Published online by Cambridge University Press: 05 June 2012
The ways in which human societies have provided for themselves, whether it was the hunting and gathering strategies of native tribes in North America or the extensive cereal agriculture of peasants in China or the seasonal whaling expeditions of coastal communities in Siberia, have exacted a toll on their physical landscapes. Settled agriculture, the caloric basis of all civilizations around the world, makes exacting demands on natural ecosystems and imposes drastic changes on virgin terrains. Despite the destructive environmental effects that sometimes accompanied large-scale crop cultivation, agriculture has without a doubt enabled human societies to grow at a prodigious rate, allowing for much more concentrated population densities than were otherwise possible.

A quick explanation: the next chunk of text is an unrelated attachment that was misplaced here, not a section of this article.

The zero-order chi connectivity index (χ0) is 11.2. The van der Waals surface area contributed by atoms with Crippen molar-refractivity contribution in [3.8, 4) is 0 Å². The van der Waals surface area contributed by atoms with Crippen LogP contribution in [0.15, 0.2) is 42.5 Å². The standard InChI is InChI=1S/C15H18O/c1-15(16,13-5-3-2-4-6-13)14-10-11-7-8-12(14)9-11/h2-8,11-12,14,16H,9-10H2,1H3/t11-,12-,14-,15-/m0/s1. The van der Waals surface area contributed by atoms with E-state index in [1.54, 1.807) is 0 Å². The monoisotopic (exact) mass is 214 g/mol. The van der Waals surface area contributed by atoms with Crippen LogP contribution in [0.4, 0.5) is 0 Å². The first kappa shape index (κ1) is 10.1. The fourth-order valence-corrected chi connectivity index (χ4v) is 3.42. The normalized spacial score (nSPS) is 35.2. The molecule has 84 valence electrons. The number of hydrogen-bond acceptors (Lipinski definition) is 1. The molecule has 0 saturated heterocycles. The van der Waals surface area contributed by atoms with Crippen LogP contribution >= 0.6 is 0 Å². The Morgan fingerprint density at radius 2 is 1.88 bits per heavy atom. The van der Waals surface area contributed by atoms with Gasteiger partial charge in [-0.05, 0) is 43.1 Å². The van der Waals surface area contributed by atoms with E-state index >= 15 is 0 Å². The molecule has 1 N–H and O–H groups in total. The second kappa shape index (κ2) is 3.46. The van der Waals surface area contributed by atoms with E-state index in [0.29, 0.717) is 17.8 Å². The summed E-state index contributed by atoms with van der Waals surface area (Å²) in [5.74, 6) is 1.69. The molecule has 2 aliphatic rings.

The practice of extensive agriculture throughout history, however, has not freed human populations from their fragile relationship with natural habitats. At the end of the eighteenth century, Thomas Malthus, an English clergyman and economist, identified clearly the limits of agriculture in his influential treatise, “An Essay on the Principle of Population.” Malthus argued that societies based on agriculture will always tend to outgrow their food supply. According to the Malthusian calculus, “population[s], when unchecked, increased in a geometrical ratio, and subsistence for man in an arithmetical ratio.” That is, humans reproduce at a much greater rate than their capacity to produce food and thus at regular intervals stand at the brink of their own destruction.